The Archean (formerly Archaeozoic) is a geologic eon between the Hadean and Proterozoic eons. The Archean Eon begins at roughly 3.8 billion years ago (Ga) and ends at about 2.5 Ga. But unlike all other geological ages, which are based on stratigraphy, The Archean eon is defined chronometrically. The lower boundary of 3.8 Ga has also not been officially recognized by the International Commission on Stratigraphy. The name Archean is derived from the ancient Greek (Arkhe), meaning “beginning” or “origin.”
The Archean is one of the four principle eons of Earth history. When the Archean began, the Earth’s heat flow was nearly three times higher than it is today, and was still twice the current level when the Archean transitioned to the Proterozoic. The extra heat was the result of a mix of remnant heat from planetary accretion, heat from the formation of the Earth’s core, and heat produced by radioactive elements.
Most surviving Archean rocks are metamorphic or igneous. While volcanic activity was waning from the Hadean eon, it was still considerably more active than it is today, with numerous lava eruptions, including unusual types such as komatiite.
The early Archean may have supported strong tectonic movement unlike that seen in the present. Some scientists argue that, because the Earth was much hotter then, tectonic activity was more vigorous than it is today, resulting in a much faster rate of recycling of crustal material. This may have prevented continent formation until the mantle cooled enough slowing down convection.
But others argue that the oceanic lithosphere was too buoyant to subduct, and that the rarity of Archean rocks is a function of erosion by subsequent tectonic events. The question of whether plate tectonic activity existed in the Archean era is an active area of modern research.
The exact amount of continental crust present during the Archean is debated by two separate theories. One maintains that no large continents existed until late in the Archean, only smaller proto-continents, prevented from forming larger landmasses due to the high rate of geologic activity. The other theory follows that of Richard Armstrong, who argued that the continents grew to their present volume in the first 500 million years of Earth’s history, recycling of continental material crust back to the mantle in subduction or collision zones balances crustal growth. Opinions over Armstrong’s theory are divided.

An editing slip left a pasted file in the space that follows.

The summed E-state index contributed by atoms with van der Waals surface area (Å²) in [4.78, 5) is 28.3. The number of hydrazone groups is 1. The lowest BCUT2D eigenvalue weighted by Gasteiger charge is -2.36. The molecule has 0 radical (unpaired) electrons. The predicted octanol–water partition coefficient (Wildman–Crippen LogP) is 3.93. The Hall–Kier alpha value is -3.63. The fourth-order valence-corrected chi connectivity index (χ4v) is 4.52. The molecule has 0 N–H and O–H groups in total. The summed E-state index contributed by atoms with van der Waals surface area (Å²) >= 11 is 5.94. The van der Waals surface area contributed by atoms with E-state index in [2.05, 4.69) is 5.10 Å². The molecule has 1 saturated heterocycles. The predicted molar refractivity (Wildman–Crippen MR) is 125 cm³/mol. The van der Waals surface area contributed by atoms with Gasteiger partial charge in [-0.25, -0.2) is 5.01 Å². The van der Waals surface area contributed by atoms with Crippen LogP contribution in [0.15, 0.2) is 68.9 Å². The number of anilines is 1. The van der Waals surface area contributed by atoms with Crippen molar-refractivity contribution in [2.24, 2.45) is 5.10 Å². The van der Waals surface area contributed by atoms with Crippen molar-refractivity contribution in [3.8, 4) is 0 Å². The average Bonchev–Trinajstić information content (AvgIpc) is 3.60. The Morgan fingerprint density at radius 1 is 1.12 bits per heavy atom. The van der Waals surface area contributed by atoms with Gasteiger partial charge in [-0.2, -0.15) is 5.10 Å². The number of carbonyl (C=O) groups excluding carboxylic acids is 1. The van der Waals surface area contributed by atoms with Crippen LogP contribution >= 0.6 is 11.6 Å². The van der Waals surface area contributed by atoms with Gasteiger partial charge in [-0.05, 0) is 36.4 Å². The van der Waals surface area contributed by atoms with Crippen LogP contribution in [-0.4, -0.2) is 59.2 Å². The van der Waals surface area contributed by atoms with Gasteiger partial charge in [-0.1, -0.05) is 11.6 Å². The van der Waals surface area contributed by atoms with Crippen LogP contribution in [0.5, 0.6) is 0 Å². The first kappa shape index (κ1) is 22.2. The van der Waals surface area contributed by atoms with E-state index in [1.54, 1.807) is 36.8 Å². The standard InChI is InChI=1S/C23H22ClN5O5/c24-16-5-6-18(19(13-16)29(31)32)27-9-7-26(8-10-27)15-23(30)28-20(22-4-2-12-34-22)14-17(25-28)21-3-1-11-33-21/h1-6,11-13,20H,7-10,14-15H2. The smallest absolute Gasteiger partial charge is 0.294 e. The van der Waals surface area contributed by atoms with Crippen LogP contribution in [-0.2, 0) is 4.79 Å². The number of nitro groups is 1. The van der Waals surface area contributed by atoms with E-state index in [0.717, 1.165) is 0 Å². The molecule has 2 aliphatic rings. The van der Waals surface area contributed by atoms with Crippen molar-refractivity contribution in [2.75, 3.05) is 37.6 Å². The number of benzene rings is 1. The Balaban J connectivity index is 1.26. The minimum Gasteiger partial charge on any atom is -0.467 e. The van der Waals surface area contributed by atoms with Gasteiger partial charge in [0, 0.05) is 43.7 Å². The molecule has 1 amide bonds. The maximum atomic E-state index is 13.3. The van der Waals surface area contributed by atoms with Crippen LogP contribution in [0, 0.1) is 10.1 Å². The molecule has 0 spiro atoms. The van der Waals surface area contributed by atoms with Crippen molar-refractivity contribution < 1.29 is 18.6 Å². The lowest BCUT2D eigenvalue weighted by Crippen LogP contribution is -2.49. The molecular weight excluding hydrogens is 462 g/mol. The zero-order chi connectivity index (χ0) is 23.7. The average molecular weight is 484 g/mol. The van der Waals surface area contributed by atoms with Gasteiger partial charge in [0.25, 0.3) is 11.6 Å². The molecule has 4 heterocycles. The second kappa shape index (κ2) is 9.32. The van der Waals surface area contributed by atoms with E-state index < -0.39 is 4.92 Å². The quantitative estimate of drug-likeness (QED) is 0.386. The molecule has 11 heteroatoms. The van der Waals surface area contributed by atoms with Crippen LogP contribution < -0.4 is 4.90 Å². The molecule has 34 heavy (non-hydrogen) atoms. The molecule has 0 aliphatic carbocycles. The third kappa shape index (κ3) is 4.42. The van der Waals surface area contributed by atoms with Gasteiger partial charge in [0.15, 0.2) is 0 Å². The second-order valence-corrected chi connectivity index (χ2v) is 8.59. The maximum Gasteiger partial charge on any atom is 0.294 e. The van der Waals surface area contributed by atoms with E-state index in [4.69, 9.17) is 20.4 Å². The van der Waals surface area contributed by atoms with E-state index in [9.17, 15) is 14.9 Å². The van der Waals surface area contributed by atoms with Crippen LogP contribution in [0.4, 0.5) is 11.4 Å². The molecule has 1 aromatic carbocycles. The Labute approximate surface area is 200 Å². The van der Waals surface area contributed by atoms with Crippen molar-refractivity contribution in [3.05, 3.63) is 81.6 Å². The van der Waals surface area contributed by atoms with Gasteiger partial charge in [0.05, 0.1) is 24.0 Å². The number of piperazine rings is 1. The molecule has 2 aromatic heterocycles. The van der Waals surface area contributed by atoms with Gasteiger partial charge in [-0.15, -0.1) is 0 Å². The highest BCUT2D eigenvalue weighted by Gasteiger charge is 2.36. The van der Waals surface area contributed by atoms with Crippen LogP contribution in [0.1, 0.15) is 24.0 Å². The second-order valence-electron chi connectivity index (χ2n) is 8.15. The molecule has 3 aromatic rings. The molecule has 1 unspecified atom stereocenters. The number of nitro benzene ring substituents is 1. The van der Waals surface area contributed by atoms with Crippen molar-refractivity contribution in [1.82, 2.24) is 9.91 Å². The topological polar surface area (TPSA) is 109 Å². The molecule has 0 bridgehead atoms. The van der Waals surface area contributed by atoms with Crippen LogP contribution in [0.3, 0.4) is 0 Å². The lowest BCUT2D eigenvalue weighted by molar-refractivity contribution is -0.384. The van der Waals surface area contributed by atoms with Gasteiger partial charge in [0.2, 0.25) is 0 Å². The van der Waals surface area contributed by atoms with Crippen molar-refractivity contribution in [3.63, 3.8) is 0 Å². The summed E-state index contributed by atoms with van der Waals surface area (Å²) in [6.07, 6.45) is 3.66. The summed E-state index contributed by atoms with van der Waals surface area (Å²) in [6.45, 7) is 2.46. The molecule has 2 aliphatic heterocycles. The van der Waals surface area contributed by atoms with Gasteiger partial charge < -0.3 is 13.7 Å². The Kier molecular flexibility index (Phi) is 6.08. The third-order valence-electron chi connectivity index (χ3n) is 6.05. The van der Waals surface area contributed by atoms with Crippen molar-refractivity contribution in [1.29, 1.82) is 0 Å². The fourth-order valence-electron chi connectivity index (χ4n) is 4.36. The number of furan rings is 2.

Despite which theory is more accurate, it is generally accepted that rocks from the Hadean eon (older than 3800 million years old) had been either recycled back into the mantle or obliterated any isotopic record of their antiquity. All rocks in the continental crust are subject to metamorphism, partial melting and tectonic erosion during multiple orogenic events and the chance of survival at the surface decreases with increasing age. Also, a period of increased meteorite bombardment from 4000 to 3800 million years ago pulverized all rocks on the planet during the period.
The atmosphere during the Archean eon is thought to have lacked free oxygen. Most astronomers believe that the sun had about 70-75 percent of its present luminosity, yet temperatures appear to have been near modern levels even within 500 million years of Earth’s formation, which perplexes most experts. Certain rock structures and sedimentary protoliths from the time period indicate liquid water was largely present a t least through part of the Archean eon. By the end of the Archean (c. 2500 mya) it is known that liquid water was largely prevalent, with deep oceanic basins. Geologists have found this evidence through the presence of banded iron formations and pillow basalts, among others.
Although only a few mineral grains are known from the Hadean era, all rock formations exposed on the surface are from the Archean period. Geologists have found Archean rocks throughout the world, in Greenland, Scotland, Brazil, India, Australia, and other regions. While the first continents were formed during the Archean, rocks of this age made up only 7 percent of the world’s current lithosphere.
The Archean eon, despite limited oxygen supplies, did carry early life. Stromatolites, which were instrumental in creating the first signs of free oxygen in the atmosphere, can be found throughout the Archean, becoming increasingly common late in the eon. However, a limited number of bacterial fossils are known from this period. While life was most likely present throughout the Archean, it was mostly limited to simple non-nucleated single-celled organisms (Prokaryota). There are no known eukaryotic fossils, although experts think they may have evolved during this eon without leaving a fossil record. Also, no fossil evidence of ultramicroscopic intracellular replicators such as viruses has been found.
Image Caption: The geological clock: a projection of Earth’s 4,5 Ga history on a clock (“MA” = a million years (Megayear) ago; “GA” = a billion years (Gigayear) ago). Credit: Woudloper/Wikipedia